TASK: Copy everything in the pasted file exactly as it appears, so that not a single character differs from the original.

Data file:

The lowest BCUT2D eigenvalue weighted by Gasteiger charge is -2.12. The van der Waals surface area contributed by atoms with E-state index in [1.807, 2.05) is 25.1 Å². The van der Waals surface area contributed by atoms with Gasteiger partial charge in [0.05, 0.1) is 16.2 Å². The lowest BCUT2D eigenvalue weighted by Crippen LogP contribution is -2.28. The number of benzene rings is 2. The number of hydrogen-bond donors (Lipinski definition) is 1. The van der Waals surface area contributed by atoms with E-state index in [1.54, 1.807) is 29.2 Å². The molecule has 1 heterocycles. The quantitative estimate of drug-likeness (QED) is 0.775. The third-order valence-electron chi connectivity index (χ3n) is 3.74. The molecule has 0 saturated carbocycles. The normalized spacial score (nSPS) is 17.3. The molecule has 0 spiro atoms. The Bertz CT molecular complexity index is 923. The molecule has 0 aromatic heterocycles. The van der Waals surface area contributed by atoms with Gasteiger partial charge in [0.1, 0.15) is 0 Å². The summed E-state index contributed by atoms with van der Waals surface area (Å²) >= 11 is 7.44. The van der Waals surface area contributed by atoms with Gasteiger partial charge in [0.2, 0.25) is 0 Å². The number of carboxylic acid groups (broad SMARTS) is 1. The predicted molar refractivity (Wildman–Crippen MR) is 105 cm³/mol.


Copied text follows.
The lowest BCUT2D eigenvalue weighted by Gasteiger charge is -2.12. The van der Waals surface area contributed by atoms with E-state index in [1.807, 2.05) is 25.1 Å². The van der Waals surface area contributed by atoms with Gasteiger partial charge in [0.05, 0.1) is 16.2 Å². The lowest BCUT2D eigenvalue weighted by Crippen LogP contribution is -2.28. The number of benzene rings is 2. The number of hydrogen-bond donors (Lipinski definition) is 1. The van der Waals surface area contributed by atoms with E-state index in [1.54, 1.807) is 29.2 Å². The molecule has 1 heterocycles. The quantitative estimate of drug-likeness (QED) is 0.775. The third-order valence-electron chi connectivity index (χ3n) is 3.74. The molecule has 0 saturated carbocycles. The normalized spacial score (nSPS) is 17.3. The molecule has 0 spiro atoms. The Bertz CT molecular complexity index is 923. The molecule has 0 aromatic heterocycles. The van der Waals surface area contributed by atoms with Gasteiger partial charge in [0.1, 0.15) is 0 Å². The summed E-state index contributed by atoms with van der Waals surface area (Å²) >= 11 is 7.44. The van der Waals surface area contributed by atoms with Gasteiger partial charge in [0.2, 0.25) is 0 Å². The number of carboxylic acid groups (broad SMARTS) is 1. The predicted molar refractivity (Wildman–Crippen MR) is 105 cm³/mol.